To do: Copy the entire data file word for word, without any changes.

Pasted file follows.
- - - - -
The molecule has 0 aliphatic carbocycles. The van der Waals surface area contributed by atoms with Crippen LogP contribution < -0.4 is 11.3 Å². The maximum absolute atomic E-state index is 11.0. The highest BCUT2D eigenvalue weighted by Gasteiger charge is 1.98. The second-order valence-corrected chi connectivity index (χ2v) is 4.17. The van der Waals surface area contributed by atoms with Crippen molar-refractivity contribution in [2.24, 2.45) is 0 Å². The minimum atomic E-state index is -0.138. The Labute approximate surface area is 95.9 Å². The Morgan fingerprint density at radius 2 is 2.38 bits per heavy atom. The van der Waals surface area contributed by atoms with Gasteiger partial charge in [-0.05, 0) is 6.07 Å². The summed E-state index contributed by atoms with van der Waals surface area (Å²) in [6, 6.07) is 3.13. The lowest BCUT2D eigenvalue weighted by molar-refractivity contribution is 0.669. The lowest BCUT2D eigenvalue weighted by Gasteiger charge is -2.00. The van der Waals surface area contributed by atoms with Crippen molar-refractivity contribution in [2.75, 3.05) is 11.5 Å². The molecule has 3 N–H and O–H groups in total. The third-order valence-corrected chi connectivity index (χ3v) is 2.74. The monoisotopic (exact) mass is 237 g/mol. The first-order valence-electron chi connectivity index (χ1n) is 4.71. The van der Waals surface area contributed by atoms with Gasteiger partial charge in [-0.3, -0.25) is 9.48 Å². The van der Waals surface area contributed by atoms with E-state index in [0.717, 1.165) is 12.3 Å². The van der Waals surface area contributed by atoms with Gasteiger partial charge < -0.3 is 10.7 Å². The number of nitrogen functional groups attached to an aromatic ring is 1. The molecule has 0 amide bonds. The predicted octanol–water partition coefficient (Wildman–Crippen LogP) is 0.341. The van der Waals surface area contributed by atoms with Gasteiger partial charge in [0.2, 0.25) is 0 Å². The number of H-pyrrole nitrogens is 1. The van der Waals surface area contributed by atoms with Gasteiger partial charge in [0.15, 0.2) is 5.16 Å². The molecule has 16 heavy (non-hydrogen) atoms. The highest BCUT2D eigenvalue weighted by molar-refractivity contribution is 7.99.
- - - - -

The molecule has 0 aliphatic carbocycles. The van der Waals surface area contributed by atoms with Crippen LogP contribution < -0.4 is 11.3 Å². The maximum absolute atomic E-state index is 11.0. The highest BCUT2D eigenvalue weighted by Gasteiger charge is 1.98. The second-order valence-corrected chi connectivity index (χ2v) is 4.17. The van der Waals surface area contributed by atoms with Crippen molar-refractivity contribution in [2.24, 2.45) is 0 Å². The minimum atomic E-state index is -0.138. The Labute approximate surface area is 95.9 Å². The Morgan fingerprint density at radius 2 is 2.38 bits per heavy atom. The van der Waals surface area contributed by atoms with Gasteiger partial charge in [-0.05, 0) is 6.07 Å². The summed E-state index contributed by atoms with van der Waals surface area (Å²) in [6, 6.07) is 3.13. The lowest BCUT2D eigenvalue weighted by molar-refractivity contribution is 0.669. The lowest BCUT2D eigenvalue weighted by Gasteiger charge is -2.00. The van der Waals surface area contributed by atoms with Crippen molar-refractivity contribution in [2.75, 3.05) is 11.5 Å². The molecule has 3 N–H and O–H groups in total. The third-order valence-corrected chi connectivity index (χ3v) is 2.74. The monoisotopic (exact) mass is 237 g/mol. The first-order valence-electron chi connectivity index (χ1n) is 4.71. The van der Waals surface area contributed by atoms with Gasteiger partial charge in [-0.3, -0.25) is 9.48 Å². The van der Waals surface area contributed by atoms with E-state index in [0.717, 1.165) is 12.3 Å². The van der Waals surface area contributed by atoms with Gasteiger partial charge < -0.3 is 10.7 Å². The number of nitrogen functional groups attached to an aromatic ring is 1. The molecule has 0 amide bonds. The predicted octanol–water partition coefficient (Wildman–Crippen LogP) is 0.341. The van der Waals surface area contributed by atoms with Gasteiger partial charge in [0.2, 0.25) is 0 Å². The number of H-pyrrole nitrogens is 1. The van der Waals surface area contributed by atoms with Gasteiger partial charge in [0.15, 0.2) is 5.16 Å². The molecule has 16 heavy (non-hydrogen) atoms. The highest BCUT2D eigenvalue weighted by molar-refractivity contribution is 7.99.